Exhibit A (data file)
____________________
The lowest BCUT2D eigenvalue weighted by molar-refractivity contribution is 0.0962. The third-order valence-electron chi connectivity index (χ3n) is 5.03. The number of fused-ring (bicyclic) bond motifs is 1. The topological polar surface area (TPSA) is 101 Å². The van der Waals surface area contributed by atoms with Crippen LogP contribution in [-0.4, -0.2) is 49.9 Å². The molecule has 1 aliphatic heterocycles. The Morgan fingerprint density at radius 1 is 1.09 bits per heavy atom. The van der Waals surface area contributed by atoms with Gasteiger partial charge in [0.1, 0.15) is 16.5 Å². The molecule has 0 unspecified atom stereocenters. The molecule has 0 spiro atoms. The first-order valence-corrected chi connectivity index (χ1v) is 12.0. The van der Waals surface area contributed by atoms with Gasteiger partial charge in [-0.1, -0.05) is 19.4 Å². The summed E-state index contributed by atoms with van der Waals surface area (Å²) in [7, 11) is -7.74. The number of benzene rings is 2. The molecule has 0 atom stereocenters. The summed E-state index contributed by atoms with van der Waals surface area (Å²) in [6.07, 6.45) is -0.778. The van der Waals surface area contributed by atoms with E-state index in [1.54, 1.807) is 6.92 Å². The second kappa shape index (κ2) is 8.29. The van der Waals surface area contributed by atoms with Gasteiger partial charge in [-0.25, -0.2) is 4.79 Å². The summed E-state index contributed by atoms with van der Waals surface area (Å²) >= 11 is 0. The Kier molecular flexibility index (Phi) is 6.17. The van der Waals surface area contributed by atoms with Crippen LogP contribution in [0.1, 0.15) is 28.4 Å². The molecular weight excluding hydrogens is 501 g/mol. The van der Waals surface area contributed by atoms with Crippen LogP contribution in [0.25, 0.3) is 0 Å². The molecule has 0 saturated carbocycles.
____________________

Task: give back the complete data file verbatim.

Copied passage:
The lowest BCUT2D eigenvalue weighted by molar-refractivity contribution is 0.0962. The third-order valence-electron chi connectivity index (χ3n) is 5.03. The number of fused-ring (bicyclic) bond motifs is 1. The topological polar surface area (TPSA) is 101 Å². The van der Waals surface area contributed by atoms with Crippen LogP contribution in [-0.4, -0.2) is 49.9 Å². The molecule has 1 aliphatic heterocycles. The Morgan fingerprint density at radius 1 is 1.09 bits per heavy atom. The van der Waals surface area contributed by atoms with Gasteiger partial charge in [0.1, 0.15) is 16.5 Å². The molecule has 0 unspecified atom stereocenters. The molecule has 0 spiro atoms. The first-order valence-corrected chi connectivity index (χ1v) is 12.0. The van der Waals surface area contributed by atoms with Gasteiger partial charge in [-0.1, -0.05) is 19.4 Å². The summed E-state index contributed by atoms with van der Waals surface area (Å²) in [7, 11) is -7.74. The number of benzene rings is 2. The molecule has 0 atom stereocenters. The summed E-state index contributed by atoms with van der Waals surface area (Å²) in [6.07, 6.45) is -0.778. The van der Waals surface area contributed by atoms with E-state index in [1.54, 1.807) is 6.92 Å². The second kappa shape index (κ2) is 8.29. The van der Waals surface area contributed by atoms with Gasteiger partial charge in [-0.25, -0.2) is 4.79 Å². The summed E-state index contributed by atoms with van der Waals surface area (Å²) >= 11 is 0. The Kier molecular flexibility index (Phi) is 6.17. The van der Waals surface area contributed by atoms with Crippen LogP contribution in [0.1, 0.15) is 28.4 Å². The molecular weight excluding hydrogens is 501 g/mol. The van der Waals surface area contributed by atoms with Crippen LogP contribution in [0.25, 0.3) is 0 Å². The molecule has 0 saturated carbocycles.